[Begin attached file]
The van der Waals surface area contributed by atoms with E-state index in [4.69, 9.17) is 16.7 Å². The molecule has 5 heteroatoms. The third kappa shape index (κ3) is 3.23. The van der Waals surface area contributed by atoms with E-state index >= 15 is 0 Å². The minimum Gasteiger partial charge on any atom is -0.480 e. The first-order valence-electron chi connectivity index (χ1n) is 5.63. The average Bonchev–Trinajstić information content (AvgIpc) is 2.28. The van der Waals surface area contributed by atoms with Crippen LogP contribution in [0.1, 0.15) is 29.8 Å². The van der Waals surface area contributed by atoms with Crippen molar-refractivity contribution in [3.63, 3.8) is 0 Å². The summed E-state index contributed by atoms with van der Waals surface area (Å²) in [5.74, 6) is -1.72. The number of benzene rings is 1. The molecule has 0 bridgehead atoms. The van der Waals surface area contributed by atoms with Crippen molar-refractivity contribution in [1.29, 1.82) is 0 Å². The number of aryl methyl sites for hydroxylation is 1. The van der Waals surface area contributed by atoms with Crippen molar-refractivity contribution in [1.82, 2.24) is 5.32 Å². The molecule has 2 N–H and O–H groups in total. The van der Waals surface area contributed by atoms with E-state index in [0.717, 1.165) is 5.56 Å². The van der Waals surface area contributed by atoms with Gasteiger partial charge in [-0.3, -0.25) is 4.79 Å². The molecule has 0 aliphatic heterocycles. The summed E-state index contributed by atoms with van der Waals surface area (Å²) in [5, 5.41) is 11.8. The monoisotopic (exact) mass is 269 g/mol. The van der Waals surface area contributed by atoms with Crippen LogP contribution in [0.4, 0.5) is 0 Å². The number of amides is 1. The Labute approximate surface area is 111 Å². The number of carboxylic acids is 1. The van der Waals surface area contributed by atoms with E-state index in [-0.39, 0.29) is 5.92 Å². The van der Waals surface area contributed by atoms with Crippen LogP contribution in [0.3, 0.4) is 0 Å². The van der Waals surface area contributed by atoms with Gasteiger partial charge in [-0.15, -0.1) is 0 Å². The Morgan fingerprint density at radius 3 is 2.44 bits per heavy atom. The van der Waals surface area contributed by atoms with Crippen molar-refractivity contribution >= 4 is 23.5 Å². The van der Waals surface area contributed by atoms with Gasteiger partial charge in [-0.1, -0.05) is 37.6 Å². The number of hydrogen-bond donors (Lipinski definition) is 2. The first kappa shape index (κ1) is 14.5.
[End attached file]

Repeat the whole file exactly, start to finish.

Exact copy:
The van der Waals surface area contributed by atoms with E-state index in [4.69, 9.17) is 16.7 Å². The molecule has 5 heteroatoms. The third kappa shape index (κ3) is 3.23. The van der Waals surface area contributed by atoms with E-state index >= 15 is 0 Å². The minimum Gasteiger partial charge on any atom is -0.480 e. The first-order valence-electron chi connectivity index (χ1n) is 5.63. The average Bonchev–Trinajstić information content (AvgIpc) is 2.28. The van der Waals surface area contributed by atoms with Crippen LogP contribution in [0.1, 0.15) is 29.8 Å². The van der Waals surface area contributed by atoms with Crippen molar-refractivity contribution in [3.63, 3.8) is 0 Å². The summed E-state index contributed by atoms with van der Waals surface area (Å²) in [5.74, 6) is -1.72. The number of benzene rings is 1. The molecule has 0 bridgehead atoms. The van der Waals surface area contributed by atoms with Crippen molar-refractivity contribution in [1.29, 1.82) is 0 Å². The number of aryl methyl sites for hydroxylation is 1. The van der Waals surface area contributed by atoms with Crippen molar-refractivity contribution in [1.82, 2.24) is 5.32 Å². The molecule has 2 N–H and O–H groups in total. The van der Waals surface area contributed by atoms with E-state index in [0.717, 1.165) is 5.56 Å². The van der Waals surface area contributed by atoms with Gasteiger partial charge in [-0.3, -0.25) is 4.79 Å². The molecule has 0 aliphatic heterocycles. The summed E-state index contributed by atoms with van der Waals surface area (Å²) in [5, 5.41) is 11.8. The monoisotopic (exact) mass is 269 g/mol. The van der Waals surface area contributed by atoms with Crippen LogP contribution in [0.4, 0.5) is 0 Å². The number of amides is 1. The Labute approximate surface area is 111 Å². The number of carboxylic acids is 1. The van der Waals surface area contributed by atoms with E-state index in [-0.39, 0.29) is 5.92 Å². The van der Waals surface area contributed by atoms with Crippen LogP contribution in [0.3, 0.4) is 0 Å². The van der Waals surface area contributed by atoms with Gasteiger partial charge in [-0.15, -0.1) is 0 Å². The Morgan fingerprint density at radius 3 is 2.44 bits per heavy atom. The van der Waals surface area contributed by atoms with Crippen molar-refractivity contribution >= 4 is 23.5 Å². The van der Waals surface area contributed by atoms with Gasteiger partial charge in [-0.1, -0.05) is 37.6 Å². The number of hydrogen-bond donors (Lipinski definition) is 2. The first kappa shape index (κ1) is 14.5.